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EBERHARDT, Presiding Judge.
Motion to suppress. Chatham Superior Court. Before Judge Harrison.
Appellant was charged with theft by receiving stolen property. Before the trial he moved to suppress evidence which the officers had garnered in making a search of his car at the time of his arrest. It appears that the officers observed him traveling at an excessive speed, crossing the double yellow lines on the highway, and they gave chase, overtaking and stopping him after reaching speeds above 70 miles per hour. It was at night, and the deputy sheriff turned his flashlight into appellant's car and saw a pistol lying on the floorboard on the driver's side of the car. At that point the arrest was made, his driver's license checked and the gun taken as evidence. His actions were suspicious, leading the officers to think that the vehicle likely contained other illegal items. The deputy asked appellant if he "minded opening the trunk," whereupon he did, and men's and women's clothing in boxes with United Parcel Post stamps thereon were found. He was advised of his constitutional rights and carried to jail. His motion to suppress the items of stolen property and the gun were overruled, and he appeals. Held:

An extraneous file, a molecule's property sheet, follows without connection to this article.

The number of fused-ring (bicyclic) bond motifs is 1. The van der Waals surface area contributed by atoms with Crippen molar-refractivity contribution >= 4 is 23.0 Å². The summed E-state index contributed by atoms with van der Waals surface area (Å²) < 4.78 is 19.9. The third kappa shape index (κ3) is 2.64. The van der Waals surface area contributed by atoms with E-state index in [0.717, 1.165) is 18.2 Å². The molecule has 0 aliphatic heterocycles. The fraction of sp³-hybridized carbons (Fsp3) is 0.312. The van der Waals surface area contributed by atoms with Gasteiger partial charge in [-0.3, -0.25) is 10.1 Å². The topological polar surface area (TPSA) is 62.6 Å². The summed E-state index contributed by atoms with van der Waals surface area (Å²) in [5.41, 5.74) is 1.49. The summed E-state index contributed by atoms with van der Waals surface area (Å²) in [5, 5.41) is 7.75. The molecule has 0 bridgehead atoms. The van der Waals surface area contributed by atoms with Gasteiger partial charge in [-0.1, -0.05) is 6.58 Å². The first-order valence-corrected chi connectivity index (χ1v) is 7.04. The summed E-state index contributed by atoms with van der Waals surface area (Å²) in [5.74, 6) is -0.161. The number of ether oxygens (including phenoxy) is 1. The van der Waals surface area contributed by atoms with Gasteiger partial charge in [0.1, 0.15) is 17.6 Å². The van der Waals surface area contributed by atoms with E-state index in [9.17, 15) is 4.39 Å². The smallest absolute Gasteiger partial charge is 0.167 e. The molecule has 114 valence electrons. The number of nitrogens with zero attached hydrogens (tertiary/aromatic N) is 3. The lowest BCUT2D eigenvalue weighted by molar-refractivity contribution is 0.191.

The search was in connection with a valid arrest and upon reasonable grounds, particularly since the gun was in plain view (Bass v. State, 123 Ga. App. 705 (2) (182 SE2d 322); Moody v. State, 126 Ga. App. 108 (189 SE2d 889)), and he had acted in a suspicious manner, driving at speeds greatly in excess of the legal maximum, and acting abnormally when arrested. It was not an unreasonable search, and was not proscribed by the constitutional provisions. Moreover, the trunk of the car was opened voluntarily by appellant to enable the officers to make the search. Young v. State, 113 Ga. App. 497 (148 SE2d 461); Ferguson v. State, 218 Ga. 173 (8) (126 SE2d 798).
Andrew J. Ryan, Jr., District Attorney, Howard A. McGlasson, Jr., for appellee.
Friday May 22 13:46 EDT

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